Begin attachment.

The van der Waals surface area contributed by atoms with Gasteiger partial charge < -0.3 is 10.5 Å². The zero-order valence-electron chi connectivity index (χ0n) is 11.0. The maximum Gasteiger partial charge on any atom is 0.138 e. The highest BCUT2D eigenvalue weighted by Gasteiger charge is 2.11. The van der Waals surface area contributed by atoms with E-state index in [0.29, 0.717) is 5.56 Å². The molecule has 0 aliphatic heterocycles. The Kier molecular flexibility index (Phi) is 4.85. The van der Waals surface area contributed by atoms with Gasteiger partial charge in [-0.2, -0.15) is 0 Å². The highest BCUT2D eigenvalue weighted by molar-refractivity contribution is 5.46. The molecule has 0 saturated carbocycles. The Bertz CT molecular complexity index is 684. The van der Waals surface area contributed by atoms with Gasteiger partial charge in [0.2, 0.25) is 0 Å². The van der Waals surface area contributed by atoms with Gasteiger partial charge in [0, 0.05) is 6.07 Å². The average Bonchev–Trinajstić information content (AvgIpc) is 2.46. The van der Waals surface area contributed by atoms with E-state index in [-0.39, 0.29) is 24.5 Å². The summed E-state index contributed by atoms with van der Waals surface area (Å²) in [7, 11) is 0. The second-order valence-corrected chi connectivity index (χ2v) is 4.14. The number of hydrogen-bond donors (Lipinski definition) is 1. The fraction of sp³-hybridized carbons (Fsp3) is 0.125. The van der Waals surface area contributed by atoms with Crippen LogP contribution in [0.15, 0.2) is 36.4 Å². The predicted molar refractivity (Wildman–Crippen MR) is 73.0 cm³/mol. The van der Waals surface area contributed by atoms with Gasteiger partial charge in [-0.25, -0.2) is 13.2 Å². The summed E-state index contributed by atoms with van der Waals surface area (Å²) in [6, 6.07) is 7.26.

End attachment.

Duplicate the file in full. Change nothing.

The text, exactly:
The van der Waals surface area contributed by atoms with Gasteiger partial charge < -0.3 is 10.5 Å². The zero-order valence-electron chi connectivity index (χ0n) is 11.0. The maximum Gasteiger partial charge on any atom is 0.138 e. The highest BCUT2D eigenvalue weighted by Gasteiger charge is 2.11. The van der Waals surface area contributed by atoms with E-state index in [0.29, 0.717) is 5.56 Å². The molecule has 0 aliphatic heterocycles. The Kier molecular flexibility index (Phi) is 4.85. The van der Waals surface area contributed by atoms with Gasteiger partial charge in [-0.2, -0.15) is 0 Å². The highest BCUT2D eigenvalue weighted by molar-refractivity contribution is 5.46. The molecule has 0 saturated carbocycles. The Bertz CT molecular complexity index is 684. The van der Waals surface area contributed by atoms with Gasteiger partial charge in [0.2, 0.25) is 0 Å². The van der Waals surface area contributed by atoms with Gasteiger partial charge in [0, 0.05) is 6.07 Å². The average Bonchev–Trinajstić information content (AvgIpc) is 2.46. The van der Waals surface area contributed by atoms with E-state index in [-0.39, 0.29) is 24.5 Å². The summed E-state index contributed by atoms with van der Waals surface area (Å²) in [7, 11) is 0. The second-order valence-corrected chi connectivity index (χ2v) is 4.14. The number of hydrogen-bond donors (Lipinski definition) is 1. The fraction of sp³-hybridized carbons (Fsp3) is 0.125. The van der Waals surface area contributed by atoms with Crippen LogP contribution in [0.15, 0.2) is 36.4 Å². The predicted molar refractivity (Wildman–Crippen MR) is 73.0 cm³/mol. The van der Waals surface area contributed by atoms with Gasteiger partial charge in [-0.25, -0.2) is 13.2 Å². The summed E-state index contributed by atoms with van der Waals surface area (Å²) in [6, 6.07) is 7.26.